The Chargers’ move has been disparaged by some observers who have contended that they will be an unwelcome, unnecessary second occupant of the lavish $2.6 billion stadium in Inglewood that they eventually will share with the Rams. But the Chargers are not conceding anything. Their practice fields at their training camp are surrounded by signs and banners trumpeting the marketing slogans, “Fight For L.A.,” “Fight for Orange County,” “Fight For Costa Mesa.” That fight is now on.
“In an L.A. market, nothing’s ever given to you,” John Spanos said as he watched a practice. “We don’t show up expecting a red carpet, expecting anything to be given to us. We know that anything we gain, we have to earn. And so that’s our approach. We have to work hard and earn the community’s respect and earn their trust, and we look forward to doing that. … L.A. is very massive. It’s really a city of cities. You have all sorts of different areas.
“And I think part of our strategy coming up to L.A. is getting feedback from the different areas. Not just coming in and trying to shove something down their throats and say, ‘This is how we’re gonna market to you. This is how we’re gonna do things.’ But, really, coming in receptively and listening.”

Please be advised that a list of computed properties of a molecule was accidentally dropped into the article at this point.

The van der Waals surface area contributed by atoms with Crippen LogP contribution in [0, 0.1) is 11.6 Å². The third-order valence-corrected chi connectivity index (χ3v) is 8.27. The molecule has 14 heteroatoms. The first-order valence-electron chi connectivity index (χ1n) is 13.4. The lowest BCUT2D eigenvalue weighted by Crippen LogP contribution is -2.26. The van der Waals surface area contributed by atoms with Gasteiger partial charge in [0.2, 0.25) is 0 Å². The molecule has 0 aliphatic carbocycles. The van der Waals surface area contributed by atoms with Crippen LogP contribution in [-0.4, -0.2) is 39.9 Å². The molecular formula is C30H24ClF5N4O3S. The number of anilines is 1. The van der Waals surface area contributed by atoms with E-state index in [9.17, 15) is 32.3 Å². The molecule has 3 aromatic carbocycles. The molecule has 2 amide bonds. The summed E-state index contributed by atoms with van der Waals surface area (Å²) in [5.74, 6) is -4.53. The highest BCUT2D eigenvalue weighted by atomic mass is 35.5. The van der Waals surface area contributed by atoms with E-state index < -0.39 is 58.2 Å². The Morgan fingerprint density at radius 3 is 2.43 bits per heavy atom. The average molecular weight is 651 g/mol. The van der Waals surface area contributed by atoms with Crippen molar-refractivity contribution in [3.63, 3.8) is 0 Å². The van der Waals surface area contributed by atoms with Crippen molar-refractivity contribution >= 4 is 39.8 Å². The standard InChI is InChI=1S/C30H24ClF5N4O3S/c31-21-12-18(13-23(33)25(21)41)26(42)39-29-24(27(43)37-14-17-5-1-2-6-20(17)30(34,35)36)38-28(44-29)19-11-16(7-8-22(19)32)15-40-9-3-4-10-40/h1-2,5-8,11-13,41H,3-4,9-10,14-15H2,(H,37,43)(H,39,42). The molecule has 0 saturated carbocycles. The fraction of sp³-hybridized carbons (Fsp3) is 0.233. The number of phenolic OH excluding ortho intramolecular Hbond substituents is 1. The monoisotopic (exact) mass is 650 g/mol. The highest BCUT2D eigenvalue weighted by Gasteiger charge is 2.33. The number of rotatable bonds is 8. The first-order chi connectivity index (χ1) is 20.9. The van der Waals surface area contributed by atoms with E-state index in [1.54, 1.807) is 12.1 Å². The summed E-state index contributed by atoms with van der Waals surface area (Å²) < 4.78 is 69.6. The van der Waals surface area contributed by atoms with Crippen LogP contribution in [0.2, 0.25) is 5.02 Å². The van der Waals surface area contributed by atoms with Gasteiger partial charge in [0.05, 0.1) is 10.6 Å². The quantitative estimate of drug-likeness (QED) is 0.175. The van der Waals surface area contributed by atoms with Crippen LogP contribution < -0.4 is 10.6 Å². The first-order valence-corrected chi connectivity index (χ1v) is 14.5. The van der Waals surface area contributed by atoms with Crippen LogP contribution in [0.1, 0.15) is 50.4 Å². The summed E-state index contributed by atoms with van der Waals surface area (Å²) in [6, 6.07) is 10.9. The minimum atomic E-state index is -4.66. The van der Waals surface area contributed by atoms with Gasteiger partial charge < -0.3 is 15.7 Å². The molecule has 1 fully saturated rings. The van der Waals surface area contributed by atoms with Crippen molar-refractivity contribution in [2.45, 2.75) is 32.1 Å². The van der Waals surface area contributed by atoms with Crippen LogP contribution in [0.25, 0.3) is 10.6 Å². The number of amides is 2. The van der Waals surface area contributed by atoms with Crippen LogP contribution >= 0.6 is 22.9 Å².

The Inglewood stadium is scheduled to open in 2020 after its unveiling was pushed back by a year because of weather-related construction delays. In the meantime, while the Rams play home games in the cavernous Los Angeles Memorial Coliseum, the Chargers are playing at the cozy 30,000-seat StubHub Center in Carson. The Chargers have sold out their season tickets there for the upcoming season.
The quality of the on-field product undoubtedly will have a bearing on how quickly and how effectively the Chargers will be able to make headway with L.A. fans. Their hope is that seats at StubHub will become increasingly in demand and harder to come by, thanks to a successful team and a positive game-day experience for fans inside the stadium.
“Winning is the ultimate marketing tool,” John Spanos said. “There’s no doubt about that. Especially in a competitive market like an L.A. market, really, you have to win.”